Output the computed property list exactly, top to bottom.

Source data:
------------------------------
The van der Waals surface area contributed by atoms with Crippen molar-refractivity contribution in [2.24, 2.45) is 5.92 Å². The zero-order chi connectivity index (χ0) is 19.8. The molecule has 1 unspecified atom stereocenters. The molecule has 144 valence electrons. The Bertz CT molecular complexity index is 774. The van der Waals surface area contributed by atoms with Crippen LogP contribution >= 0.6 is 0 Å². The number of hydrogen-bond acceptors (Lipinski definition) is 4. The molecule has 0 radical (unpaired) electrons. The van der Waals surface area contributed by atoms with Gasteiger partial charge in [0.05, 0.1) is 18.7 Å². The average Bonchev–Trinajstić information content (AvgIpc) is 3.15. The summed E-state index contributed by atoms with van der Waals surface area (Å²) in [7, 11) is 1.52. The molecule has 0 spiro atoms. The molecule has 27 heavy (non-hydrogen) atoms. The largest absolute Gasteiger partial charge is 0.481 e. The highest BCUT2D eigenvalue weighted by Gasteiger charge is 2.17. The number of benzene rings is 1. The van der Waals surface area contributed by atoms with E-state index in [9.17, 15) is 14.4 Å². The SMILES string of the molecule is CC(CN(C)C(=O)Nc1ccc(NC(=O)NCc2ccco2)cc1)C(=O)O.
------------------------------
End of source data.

The van der Waals surface area contributed by atoms with Crippen molar-refractivity contribution in [2.24, 2.45) is 5.92 Å². The zero-order chi connectivity index (χ0) is 19.8. The molecule has 1 unspecified atom stereocenters. The molecule has 144 valence electrons. The Bertz CT molecular complexity index is 774. The van der Waals surface area contributed by atoms with Crippen LogP contribution >= 0.6 is 0 Å². The number of hydrogen-bond acceptors (Lipinski definition) is 4. The molecule has 0 radical (unpaired) electrons. The van der Waals surface area contributed by atoms with Gasteiger partial charge in [0.05, 0.1) is 18.7 Å². The average Bonchev–Trinajstić information content (AvgIpc) is 3.15. The summed E-state index contributed by atoms with van der Waals surface area (Å²) in [7, 11) is 1.52. The molecule has 0 spiro atoms. The molecule has 27 heavy (non-hydrogen) atoms. The largest absolute Gasteiger partial charge is 0.481 e. The highest BCUT2D eigenvalue weighted by Gasteiger charge is 2.17. The number of benzene rings is 1. The van der Waals surface area contributed by atoms with E-state index in [9.17, 15) is 14.4 Å². The SMILES string of the molecule is CC(CN(C)C(=O)Nc1ccc(NC(=O)NCc2ccco2)cc1)C(=O)O.